Who should be anointed with Holy Myron? Can a non-orthodox receive Orthodox Sacraments? Do the Orthodox have Eucharistic Communion with the non-orthodox?
It was in 1974. This writer was a very young priest in charge of a mission parish in Chicago, which he founded for the Indian Syrians. In one of the parish committee meetings, one member accused him for not conducting a marriage between an Orthodox young woman and a Protestant (Church of South India) young man, who had desired to have the wedding according to rite of the Orthodox Church to please his bride. Most of the members of the Committee did not understand the theological ramifications of the decision of this writer not to bless that marriage.
The bridegroom, who was a Protestant, requested this writer to bless his marriage in the Orthodox Church, and he had no objection to go through any Orthodox rites for that purpose. He told this writer to anoint him with Holy Myron, not because he had had any understanding of what Holy Myron was, or because he had desired to convert to Orthodoxy. He just wanted his marriage in the Orthodox Church to please his bride. This writer asked him if he had the intention to continue his life in the Orthodox Church; and he said emphatically that he would not be converted to Orthodoxy. And this writer told him that he could not anoint him with Holy Myron with insincere intentions. The marriage did not take place in the Orthodox Church; an Evangelical Pastor witnessed their marital vows. Within a year, it was reported this couple became members of a Pentecostal Assembly!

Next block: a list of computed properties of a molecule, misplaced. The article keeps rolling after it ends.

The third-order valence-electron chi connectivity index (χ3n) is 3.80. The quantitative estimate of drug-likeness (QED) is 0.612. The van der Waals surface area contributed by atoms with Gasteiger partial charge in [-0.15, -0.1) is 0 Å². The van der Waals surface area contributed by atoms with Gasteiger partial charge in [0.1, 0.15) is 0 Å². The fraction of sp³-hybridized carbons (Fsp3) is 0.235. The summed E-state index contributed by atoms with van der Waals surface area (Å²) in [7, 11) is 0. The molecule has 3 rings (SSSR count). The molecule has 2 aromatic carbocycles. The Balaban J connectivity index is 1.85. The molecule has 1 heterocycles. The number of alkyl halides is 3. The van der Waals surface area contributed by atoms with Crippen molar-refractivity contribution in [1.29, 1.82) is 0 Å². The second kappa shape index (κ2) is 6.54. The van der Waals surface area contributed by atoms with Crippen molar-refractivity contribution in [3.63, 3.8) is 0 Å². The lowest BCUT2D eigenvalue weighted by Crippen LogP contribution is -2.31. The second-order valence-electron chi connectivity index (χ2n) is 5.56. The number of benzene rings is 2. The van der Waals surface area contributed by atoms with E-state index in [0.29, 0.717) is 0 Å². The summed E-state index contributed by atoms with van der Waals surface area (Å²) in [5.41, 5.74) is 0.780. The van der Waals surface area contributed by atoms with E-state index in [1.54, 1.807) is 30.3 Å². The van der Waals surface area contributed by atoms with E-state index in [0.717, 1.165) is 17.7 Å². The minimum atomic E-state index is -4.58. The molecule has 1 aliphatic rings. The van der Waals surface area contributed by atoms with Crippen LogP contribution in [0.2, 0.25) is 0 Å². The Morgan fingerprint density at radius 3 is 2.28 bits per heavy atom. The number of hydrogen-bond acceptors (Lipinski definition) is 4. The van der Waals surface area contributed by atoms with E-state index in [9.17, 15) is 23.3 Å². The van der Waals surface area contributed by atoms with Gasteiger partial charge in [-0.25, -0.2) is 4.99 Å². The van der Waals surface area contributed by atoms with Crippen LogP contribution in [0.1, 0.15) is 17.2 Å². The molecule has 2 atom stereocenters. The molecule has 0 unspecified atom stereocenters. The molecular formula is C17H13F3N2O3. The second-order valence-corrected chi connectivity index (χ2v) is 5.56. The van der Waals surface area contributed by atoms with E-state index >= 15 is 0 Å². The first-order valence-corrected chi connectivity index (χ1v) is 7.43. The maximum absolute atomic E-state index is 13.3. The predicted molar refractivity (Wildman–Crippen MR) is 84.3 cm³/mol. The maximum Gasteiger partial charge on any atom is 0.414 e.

These are the questions arising from this incident: Who is anointed with Holy Myron? What should be the intention behind receiving the unction of Holy Myron? What is Holy Myron?
Let me answer the last question first without any sophisticated theological jargons. Holy Myron is a sacrament of Christian initiation received along with Baptism. The sacramental liturgy of Holy Myron says that it is the fragrance of Christ, sign and seal of true faith, and the PLENITUDE OF THE GIFT OF THE HOLY SPIRIT. The entire Orthodox theology of Holy Myron is encapsuled in these words of anointing. Any convert from heretical groups is accepted into the Church with the unction of Holy Myron. The Orthodox Church accepts only the sacrament of baptism of Protestants or other groups, if they retain the right intention and form of baptism. (For example, baptisms performed by sects such as Baptists, Pentecostals, and the like are not accepted as valid, because their intentions are defective, and converts from such churches are to be baptized again before they are chrismated). Converts from any Christian sects that do not have a valid priesthood and do not have Holy Myron (Chrism) as a sacrament are to be chrismated before they are accepted into Holy Orthodoxy. It should be clearly understood that without a valid apostolic succession of the priesthood there is no imparting of sacramental grace beyond baptism, hence even if a heretical group talks about Holy Chrism, their rite of confirmation (as they call it) is null and void; it does not generate grace.